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Seven Vidi grants for top researchers from the University of Groningen and UMCG

18 May 2015
Seven Vidi grants for top researchers

The Netherlands Organisation for Scientific Research (NWO) has awarded Vidi grants to seven researchers from the University of Groningen and the University Medical Center Groningen. The grants, which are worth a maximum of € 800,000, enable researchers to develop their own research lines and set up their own research teams.

Vidi is aimed at excellent researchers with several years of successful research experience after gaining a PhD. These researchers are among the best ten to twenty percent in their field. A Vidi grant enables the recipient to conduct research for five years. NWO selects Vidi laureates on the basis of the qualities of the researcher, the innovative character of the research, the expected academic impact of the research proposal and the potential benefits to the body of knowledge. In this round, 87 of the 509 applications were honoured nationwide.

University of Groningen and UMCG projects awarded a Vidi grant

  • Prof.dr. Ming Cao, ENTEG
    An evolutionary approach to coordination of self-interested agents
    Robot and sensor networks, distributed energy grids and many facets of society can be modelled as complex networks of agents making self-interested decisions that often conflict with group objectives. Ming Cao will seek methods for coordinating these networks and ultimately resolving such social dilemmas through a closely-coupled approach of theory and experimentation.
  • Dr. Tamara Witschge, Journalism Studies and Media
    Journalistic entrepreneurship in action

    Entrepreneurship in journalism is growing; in the digital age journalists are responsible not only for reporting the news, but also selling and disseminating it. This research studies the effect of entrepreneurship on journalists’ work, and the consequences it has for their duty to keep citizens informed.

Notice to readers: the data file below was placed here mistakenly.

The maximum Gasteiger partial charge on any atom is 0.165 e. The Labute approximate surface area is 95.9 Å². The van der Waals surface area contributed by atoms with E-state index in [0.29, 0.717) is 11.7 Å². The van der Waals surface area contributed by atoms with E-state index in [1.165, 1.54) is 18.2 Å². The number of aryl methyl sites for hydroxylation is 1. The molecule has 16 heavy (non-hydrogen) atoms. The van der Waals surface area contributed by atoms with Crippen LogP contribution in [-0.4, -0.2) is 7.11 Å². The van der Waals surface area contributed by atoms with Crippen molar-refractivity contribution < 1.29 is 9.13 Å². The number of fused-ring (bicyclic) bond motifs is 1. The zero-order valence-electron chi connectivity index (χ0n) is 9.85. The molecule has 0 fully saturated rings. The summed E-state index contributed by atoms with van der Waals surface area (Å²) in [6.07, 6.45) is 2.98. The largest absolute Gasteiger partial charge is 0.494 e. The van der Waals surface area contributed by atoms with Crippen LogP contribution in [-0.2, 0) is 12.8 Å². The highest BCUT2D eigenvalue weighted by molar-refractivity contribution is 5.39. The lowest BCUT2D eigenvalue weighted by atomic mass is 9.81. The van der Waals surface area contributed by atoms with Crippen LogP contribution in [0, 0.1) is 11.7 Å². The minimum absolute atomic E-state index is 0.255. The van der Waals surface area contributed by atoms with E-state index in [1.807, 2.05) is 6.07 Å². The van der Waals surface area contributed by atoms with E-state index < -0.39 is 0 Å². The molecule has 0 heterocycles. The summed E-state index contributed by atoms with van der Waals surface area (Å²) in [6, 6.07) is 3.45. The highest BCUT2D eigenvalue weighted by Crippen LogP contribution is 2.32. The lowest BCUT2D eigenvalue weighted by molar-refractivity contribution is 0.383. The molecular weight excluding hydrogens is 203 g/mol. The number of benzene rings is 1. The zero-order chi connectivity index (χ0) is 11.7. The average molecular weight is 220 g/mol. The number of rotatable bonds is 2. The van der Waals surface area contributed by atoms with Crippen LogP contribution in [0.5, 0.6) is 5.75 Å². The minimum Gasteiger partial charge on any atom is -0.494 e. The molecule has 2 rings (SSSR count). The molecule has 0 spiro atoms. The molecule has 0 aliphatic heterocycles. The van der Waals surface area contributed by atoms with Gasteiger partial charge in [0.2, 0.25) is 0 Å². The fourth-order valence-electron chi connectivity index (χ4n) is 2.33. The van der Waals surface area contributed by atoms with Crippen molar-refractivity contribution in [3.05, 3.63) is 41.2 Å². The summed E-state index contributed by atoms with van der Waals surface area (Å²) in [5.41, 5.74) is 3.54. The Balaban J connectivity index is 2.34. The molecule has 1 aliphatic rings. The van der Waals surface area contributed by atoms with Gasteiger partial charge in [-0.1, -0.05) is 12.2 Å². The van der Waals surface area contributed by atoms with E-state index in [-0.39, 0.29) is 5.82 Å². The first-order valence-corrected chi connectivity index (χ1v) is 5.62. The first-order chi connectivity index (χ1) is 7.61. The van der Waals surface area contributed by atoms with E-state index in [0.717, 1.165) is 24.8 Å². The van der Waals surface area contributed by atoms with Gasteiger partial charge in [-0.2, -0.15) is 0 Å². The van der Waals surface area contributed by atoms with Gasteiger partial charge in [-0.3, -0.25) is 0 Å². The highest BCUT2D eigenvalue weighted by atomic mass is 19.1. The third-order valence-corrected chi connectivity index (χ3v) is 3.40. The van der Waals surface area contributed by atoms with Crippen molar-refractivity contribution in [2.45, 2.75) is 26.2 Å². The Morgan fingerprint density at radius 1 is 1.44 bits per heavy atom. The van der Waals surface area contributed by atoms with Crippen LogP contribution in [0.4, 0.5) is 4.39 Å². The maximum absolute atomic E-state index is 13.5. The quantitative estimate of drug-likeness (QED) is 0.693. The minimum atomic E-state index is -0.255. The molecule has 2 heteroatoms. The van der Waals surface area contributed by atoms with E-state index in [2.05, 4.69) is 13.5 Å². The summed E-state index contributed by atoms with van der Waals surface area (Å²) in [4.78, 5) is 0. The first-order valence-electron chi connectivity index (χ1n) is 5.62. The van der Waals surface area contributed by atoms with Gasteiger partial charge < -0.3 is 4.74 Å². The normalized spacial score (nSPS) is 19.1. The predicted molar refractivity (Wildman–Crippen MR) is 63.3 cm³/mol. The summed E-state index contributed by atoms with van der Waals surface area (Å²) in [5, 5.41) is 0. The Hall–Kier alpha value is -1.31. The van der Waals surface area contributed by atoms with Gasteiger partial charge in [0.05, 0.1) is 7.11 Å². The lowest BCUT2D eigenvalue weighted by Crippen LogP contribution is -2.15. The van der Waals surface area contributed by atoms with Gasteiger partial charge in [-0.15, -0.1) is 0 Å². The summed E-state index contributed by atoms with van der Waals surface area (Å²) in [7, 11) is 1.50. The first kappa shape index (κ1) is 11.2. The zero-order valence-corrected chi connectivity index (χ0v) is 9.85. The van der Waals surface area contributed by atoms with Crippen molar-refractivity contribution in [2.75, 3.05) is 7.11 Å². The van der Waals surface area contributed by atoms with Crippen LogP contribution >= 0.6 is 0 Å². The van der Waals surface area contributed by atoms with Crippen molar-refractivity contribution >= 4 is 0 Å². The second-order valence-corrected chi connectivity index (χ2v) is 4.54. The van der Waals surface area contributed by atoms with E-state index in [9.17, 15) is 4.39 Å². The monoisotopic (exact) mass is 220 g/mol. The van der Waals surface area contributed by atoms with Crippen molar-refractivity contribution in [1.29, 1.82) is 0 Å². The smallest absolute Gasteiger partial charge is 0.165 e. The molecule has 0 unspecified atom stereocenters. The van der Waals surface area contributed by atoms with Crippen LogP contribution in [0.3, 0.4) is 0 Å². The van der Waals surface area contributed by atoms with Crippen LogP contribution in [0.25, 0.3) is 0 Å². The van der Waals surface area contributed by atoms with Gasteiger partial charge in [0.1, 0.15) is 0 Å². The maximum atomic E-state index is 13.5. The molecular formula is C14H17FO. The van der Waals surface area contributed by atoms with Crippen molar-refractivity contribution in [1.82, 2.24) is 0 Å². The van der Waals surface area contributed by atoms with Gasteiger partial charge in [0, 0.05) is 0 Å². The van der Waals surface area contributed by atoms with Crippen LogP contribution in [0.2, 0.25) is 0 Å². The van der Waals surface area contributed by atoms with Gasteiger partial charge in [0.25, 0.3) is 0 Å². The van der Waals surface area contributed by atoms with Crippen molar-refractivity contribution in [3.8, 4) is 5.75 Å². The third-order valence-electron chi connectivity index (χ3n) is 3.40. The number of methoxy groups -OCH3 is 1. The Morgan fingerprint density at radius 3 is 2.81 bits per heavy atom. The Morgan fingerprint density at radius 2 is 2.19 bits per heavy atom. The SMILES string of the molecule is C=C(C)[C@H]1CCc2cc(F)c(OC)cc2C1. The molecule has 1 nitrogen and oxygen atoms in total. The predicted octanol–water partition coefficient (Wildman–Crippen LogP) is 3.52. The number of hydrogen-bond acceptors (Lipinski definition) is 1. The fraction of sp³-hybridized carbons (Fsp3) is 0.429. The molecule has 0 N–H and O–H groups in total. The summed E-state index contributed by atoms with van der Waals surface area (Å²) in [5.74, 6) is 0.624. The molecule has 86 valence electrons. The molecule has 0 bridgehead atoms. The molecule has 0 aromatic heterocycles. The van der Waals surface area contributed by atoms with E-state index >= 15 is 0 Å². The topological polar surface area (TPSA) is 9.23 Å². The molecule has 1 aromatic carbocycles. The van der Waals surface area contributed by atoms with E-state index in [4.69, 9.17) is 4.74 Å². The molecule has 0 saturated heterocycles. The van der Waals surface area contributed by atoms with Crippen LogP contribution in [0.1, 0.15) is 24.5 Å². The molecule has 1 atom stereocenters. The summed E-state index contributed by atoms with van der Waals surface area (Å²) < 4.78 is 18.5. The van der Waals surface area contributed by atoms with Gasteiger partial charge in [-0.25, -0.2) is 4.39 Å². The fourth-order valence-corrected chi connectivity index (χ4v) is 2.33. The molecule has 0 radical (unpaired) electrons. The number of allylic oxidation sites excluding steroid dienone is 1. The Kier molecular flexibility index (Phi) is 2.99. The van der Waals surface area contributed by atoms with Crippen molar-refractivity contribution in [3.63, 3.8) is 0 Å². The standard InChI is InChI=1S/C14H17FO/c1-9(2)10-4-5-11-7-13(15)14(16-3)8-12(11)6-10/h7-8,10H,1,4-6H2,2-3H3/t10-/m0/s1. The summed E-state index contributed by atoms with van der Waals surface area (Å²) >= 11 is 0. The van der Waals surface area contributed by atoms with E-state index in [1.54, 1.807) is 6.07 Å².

• Dr. Anna Hirsch, Chemistry
    A faster route to new drugs

    The development of a new drug is a challenging process. The researchers are going to develop new methods to accelerate this process, which they will use to discover molecules which could be developed into a drug against malaria.

  • Dr. Edwin Otten, Stratingh Institute for Chemistry
    Cheap elements as the basis for catalysts

    Modern-day chemical processes make frequent use of catalysts based on scarce precious metals. The researchers want to find a cheaper, sustainable alternative and are looking for a way to imitate the properties of these precious metals in common, reasonably priced elements.


  • Dr. Albert Guskov, Membrane Enzymology
    Shedding new light on metal transport

    Nickel and cobalt are essential trace elements. Cellular uptake of them must be strictly regulated as they are toxic in higher concentrations. This research will study the structure of transport proteins which catalyse this uptake, using a spectacular new technique. This work could lead to the development of new antibiotics.


  • Dr. Wiktor Szymanski, UMCG - Radiology
    Controlling drugs with light
    Medicinal drugs are often active outside the disease spot, causing side effects and toxicity in the environment. This research aims to finds methods to use light to focus the drug action only in the required space and time.

  • Dr. Hiddo Lambers Heerspink, UMCG - Department Clinical Pharmacy and Pharmacology
    Why do patients with type 2 diabetes react differently to treatments?

    Some patients with type 2 diabetes and kidney disease respond very well to the drugs prescribed, while others don’t. The researchers will study the underlying mechanisms which determine why patients respond so differently, so that in the future it will be possible to select the right drug for the right patient.

Last modified:19 May 2015 10.52 a.m.

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